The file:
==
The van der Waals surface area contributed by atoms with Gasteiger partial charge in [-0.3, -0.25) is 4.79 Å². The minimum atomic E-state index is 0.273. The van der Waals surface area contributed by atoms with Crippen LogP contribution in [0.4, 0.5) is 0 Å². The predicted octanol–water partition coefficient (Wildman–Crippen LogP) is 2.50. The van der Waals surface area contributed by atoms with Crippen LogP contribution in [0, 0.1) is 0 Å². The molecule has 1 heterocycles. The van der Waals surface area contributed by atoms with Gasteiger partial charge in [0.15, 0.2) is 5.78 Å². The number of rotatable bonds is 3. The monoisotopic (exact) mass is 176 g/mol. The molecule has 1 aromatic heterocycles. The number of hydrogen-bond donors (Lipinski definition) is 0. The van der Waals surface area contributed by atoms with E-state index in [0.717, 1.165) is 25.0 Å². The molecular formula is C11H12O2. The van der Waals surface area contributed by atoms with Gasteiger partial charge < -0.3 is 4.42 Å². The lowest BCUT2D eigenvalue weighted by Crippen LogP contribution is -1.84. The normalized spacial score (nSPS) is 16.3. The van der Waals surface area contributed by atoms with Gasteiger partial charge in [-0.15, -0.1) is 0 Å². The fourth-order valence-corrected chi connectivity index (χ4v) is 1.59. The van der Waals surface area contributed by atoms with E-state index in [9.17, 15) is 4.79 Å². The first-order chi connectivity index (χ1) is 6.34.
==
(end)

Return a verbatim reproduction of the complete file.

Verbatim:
The van der Waals surface area contributed by atoms with Gasteiger partial charge in [-0.3, -0.25) is 4.79 Å². The minimum atomic E-state index is 0.273. The van der Waals surface area contributed by atoms with Crippen LogP contribution in [0.4, 0.5) is 0 Å². The predicted octanol–water partition coefficient (Wildman–Crippen LogP) is 2.50. The van der Waals surface area contributed by atoms with Crippen LogP contribution in [0, 0.1) is 0 Å². The molecule has 1 heterocycles. The van der Waals surface area contributed by atoms with Gasteiger partial charge in [0.15, 0.2) is 5.78 Å². The number of rotatable bonds is 3. The monoisotopic (exact) mass is 176 g/mol. The molecule has 1 aromatic heterocycles. The number of hydrogen-bond donors (Lipinski definition) is 0. The van der Waals surface area contributed by atoms with E-state index in [0.717, 1.165) is 25.0 Å². The molecular formula is C11H12O2. The van der Waals surface area contributed by atoms with Gasteiger partial charge < -0.3 is 4.42 Å². The lowest BCUT2D eigenvalue weighted by Crippen LogP contribution is -1.84. The normalized spacial score (nSPS) is 16.3. The van der Waals surface area contributed by atoms with Gasteiger partial charge in [-0.15, -0.1) is 0 Å². The fourth-order valence-corrected chi connectivity index (χ4v) is 1.59. The van der Waals surface area contributed by atoms with E-state index in [9.17, 15) is 4.79 Å². The first-order chi connectivity index (χ1) is 6.34.